Matheos Viktor Messakh , THE JAKARTA POST , JAKARTA | Mon, 02/02/2009 12:59 PM | Lifestyle
Despite Indonesia’s rich literary tradition and vibrant local publishing scene, the work of only one Indonesian writer — Pramoedya Ananta Toer — has made its way onto the international stage.
Visit any Gramedia bookstore around the country, and you will see that fiction is the most visited section. Hundreds of novels, plays and anthologies are published here every year, but few get translated, keeping them inaccessible to the rest of the world.
The list of obstacles is a long one, according to John H. McGlynn, the director of publications at the Lontar Foundation.
“First and foremost is lack of support, whether from the private corporate or government sector. There has to be recognition — especially from the government — if you want to present yourself to the world as a civilized nation through literature and art.”
McGlynn, who has lived in Jakarta for 33 years, translated several works by Pramoedya and arranged his US tour. In 1987, he established the Lontar Foundation along with writers Goenawan Mohamad, Sa-pardi Djoko Damono, Umar Kayam and Subagio Sastrowardoyo as an initiative to foster greater appreciation of Indonesian culture, particularly through the translation and publication of Indonesian literature in English.
It is hardly a secret that few Asian governments and business have made the effort to have their local literature translated and promoted worldwide. Writers from India, Singapore and the Philippines who write in English gain some success, and a few Chinese and Japanese writers have managed to break through on the international market.
This lack of government support means publishers must rely on sales alone — an approach that doesn’t work for translations.
“Most countries around the world recognize that,” McGlynn said. “Throughout South America, Europe, other countries in Asia, there are institutions or the government itself provides subsidies to publishers who want to publish their literature.”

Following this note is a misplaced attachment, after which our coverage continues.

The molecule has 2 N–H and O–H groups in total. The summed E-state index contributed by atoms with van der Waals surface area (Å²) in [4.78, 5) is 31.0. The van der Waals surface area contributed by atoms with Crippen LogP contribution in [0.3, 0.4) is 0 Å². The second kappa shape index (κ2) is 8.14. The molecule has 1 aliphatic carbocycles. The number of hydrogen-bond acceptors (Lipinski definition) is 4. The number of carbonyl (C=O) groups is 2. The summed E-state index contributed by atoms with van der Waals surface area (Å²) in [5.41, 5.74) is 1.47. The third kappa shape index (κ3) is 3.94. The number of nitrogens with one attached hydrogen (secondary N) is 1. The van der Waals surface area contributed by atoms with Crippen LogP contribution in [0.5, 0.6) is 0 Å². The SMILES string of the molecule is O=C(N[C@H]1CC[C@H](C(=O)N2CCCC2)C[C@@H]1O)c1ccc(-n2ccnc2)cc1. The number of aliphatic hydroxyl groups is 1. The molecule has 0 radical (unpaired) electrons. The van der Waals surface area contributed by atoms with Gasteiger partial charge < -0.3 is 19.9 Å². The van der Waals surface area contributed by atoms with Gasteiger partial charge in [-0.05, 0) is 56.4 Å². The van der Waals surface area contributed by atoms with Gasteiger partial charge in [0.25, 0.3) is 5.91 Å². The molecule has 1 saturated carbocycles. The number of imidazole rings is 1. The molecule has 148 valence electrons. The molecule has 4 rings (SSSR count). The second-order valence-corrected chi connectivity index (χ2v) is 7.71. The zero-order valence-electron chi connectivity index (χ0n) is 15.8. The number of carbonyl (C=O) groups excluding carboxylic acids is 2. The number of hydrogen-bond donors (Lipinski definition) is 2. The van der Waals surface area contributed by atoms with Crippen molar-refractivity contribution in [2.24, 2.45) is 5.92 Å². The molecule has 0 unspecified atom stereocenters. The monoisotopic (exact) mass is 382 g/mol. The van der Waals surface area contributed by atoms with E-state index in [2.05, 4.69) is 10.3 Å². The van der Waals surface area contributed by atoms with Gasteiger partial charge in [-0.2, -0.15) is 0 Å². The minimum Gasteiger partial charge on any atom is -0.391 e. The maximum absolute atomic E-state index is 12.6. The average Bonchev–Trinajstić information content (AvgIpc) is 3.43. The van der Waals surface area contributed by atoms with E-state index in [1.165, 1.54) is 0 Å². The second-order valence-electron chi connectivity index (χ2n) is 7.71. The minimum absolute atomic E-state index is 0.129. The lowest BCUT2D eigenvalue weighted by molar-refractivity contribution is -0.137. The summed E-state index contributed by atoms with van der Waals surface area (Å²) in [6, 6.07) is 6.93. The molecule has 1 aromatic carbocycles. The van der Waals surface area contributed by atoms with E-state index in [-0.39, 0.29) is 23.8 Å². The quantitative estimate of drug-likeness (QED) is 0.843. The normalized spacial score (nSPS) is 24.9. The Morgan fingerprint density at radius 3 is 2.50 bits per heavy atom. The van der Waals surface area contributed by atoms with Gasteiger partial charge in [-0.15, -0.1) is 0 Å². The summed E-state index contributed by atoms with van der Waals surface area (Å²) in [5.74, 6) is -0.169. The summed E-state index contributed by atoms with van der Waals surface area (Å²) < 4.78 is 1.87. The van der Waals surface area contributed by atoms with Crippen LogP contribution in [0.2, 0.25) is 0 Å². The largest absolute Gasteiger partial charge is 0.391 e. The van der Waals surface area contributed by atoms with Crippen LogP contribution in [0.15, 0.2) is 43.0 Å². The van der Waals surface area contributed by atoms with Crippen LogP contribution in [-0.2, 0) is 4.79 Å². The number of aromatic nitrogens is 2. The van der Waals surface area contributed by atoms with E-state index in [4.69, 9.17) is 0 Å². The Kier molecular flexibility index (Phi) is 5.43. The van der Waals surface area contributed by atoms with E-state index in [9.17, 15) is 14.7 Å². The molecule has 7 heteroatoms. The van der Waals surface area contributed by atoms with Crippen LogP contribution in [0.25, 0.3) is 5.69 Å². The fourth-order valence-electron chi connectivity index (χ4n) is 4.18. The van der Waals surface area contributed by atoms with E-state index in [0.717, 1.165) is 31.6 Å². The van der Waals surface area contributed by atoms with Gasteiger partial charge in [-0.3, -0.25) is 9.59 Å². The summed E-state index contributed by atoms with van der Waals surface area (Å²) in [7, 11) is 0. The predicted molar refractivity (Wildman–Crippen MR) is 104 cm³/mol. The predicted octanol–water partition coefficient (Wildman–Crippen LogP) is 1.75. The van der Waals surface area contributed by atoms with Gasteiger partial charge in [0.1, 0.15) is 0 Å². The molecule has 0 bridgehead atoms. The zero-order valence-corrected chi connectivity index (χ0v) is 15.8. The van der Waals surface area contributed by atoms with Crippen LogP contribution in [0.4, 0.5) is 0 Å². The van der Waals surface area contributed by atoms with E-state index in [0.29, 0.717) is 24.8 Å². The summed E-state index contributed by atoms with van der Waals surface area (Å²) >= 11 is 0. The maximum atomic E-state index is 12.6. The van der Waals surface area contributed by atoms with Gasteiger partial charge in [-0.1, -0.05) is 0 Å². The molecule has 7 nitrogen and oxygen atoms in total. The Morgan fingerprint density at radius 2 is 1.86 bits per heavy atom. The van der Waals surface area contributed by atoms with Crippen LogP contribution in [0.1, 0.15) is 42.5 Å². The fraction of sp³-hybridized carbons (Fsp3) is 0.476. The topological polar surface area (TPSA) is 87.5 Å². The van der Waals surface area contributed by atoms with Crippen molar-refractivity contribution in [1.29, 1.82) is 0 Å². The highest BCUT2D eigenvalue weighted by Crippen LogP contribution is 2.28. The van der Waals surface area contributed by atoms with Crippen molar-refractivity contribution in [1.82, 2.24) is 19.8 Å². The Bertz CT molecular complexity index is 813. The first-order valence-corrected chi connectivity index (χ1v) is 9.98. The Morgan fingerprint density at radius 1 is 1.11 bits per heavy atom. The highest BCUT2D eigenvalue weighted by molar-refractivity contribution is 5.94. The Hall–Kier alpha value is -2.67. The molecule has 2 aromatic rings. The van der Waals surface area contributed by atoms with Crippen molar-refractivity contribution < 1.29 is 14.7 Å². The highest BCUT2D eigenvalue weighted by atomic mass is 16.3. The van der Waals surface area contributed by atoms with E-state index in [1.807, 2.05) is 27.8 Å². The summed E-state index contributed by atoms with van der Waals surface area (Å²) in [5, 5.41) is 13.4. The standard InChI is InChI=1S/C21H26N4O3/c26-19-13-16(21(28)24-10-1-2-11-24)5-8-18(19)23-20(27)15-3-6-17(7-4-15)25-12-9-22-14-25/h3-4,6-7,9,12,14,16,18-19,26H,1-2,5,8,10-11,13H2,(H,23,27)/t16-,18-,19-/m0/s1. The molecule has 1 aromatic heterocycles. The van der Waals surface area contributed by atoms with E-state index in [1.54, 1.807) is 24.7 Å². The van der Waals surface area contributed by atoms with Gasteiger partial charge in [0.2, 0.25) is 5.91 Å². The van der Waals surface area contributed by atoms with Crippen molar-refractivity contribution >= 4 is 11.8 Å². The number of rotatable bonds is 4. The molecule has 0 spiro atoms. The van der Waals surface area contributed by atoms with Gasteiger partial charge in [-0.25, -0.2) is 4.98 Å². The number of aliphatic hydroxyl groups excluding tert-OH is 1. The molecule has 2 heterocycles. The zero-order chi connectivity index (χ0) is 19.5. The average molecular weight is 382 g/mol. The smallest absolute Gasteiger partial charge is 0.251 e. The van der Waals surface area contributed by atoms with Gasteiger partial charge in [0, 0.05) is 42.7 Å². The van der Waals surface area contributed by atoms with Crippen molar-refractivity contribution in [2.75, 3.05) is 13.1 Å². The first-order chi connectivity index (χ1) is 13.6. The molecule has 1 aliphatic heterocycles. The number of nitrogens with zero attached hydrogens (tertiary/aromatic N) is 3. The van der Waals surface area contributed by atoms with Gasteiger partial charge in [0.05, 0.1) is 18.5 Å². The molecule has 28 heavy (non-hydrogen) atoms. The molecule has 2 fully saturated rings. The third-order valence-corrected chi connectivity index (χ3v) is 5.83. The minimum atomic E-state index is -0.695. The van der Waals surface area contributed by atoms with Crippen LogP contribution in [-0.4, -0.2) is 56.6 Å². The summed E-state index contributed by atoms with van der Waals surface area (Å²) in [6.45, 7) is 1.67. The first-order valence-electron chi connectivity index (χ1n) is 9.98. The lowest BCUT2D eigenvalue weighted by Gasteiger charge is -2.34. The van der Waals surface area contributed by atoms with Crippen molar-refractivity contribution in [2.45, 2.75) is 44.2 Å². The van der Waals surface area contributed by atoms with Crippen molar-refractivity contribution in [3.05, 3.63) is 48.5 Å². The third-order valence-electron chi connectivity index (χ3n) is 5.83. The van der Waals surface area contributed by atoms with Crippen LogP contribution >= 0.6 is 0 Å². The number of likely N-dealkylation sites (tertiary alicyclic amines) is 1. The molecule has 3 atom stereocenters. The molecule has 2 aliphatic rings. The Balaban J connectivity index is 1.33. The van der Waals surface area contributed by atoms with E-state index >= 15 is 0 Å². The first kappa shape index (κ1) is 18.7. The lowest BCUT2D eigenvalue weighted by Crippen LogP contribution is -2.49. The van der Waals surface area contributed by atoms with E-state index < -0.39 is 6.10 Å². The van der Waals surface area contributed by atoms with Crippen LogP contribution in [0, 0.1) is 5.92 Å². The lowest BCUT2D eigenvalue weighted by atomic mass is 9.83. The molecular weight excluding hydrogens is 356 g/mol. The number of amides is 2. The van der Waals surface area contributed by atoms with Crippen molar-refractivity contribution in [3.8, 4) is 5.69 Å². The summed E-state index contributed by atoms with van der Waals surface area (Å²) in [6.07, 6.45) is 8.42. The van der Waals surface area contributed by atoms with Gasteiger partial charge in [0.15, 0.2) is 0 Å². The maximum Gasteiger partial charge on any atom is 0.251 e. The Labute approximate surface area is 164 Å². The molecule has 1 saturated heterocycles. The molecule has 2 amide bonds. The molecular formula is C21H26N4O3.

Low sales and high production costs mean that most of the revenue from a translated book — 80 or 90 percent — goes toward covering production, distribution, translation and writing, plus overheads, leaving the publisher with an unsustainable profit margin.
“If the maximum amount a publisher or a translator can get get from a Rp 100,000 book is maximally Rp 10,000, how many books do they have to sell to get a profit?” he said. “The publisher of a translation can’t survive using the commercial model.”
Even one of Indonesia’s biggest publishers, Kompas-Gramedia, finds it hard to sell translations or other books written in English.
Bagus Dharmawan, a chief editor of Penerbit Buku Kompas, a subsidiary of Kompas-Gramedia publisher, believes that the lack of a local market for English-language books means many publishers are not interested in having local works translated.
“We still have a problem with literacy even in Indonesian,” he said. “How can we expect people to read in English?”
One example, said Dharmawan, was an English version of Development Manifesto by the late economist Mubyarto, published in 2005. By October 2008, only five exemplars had been sold.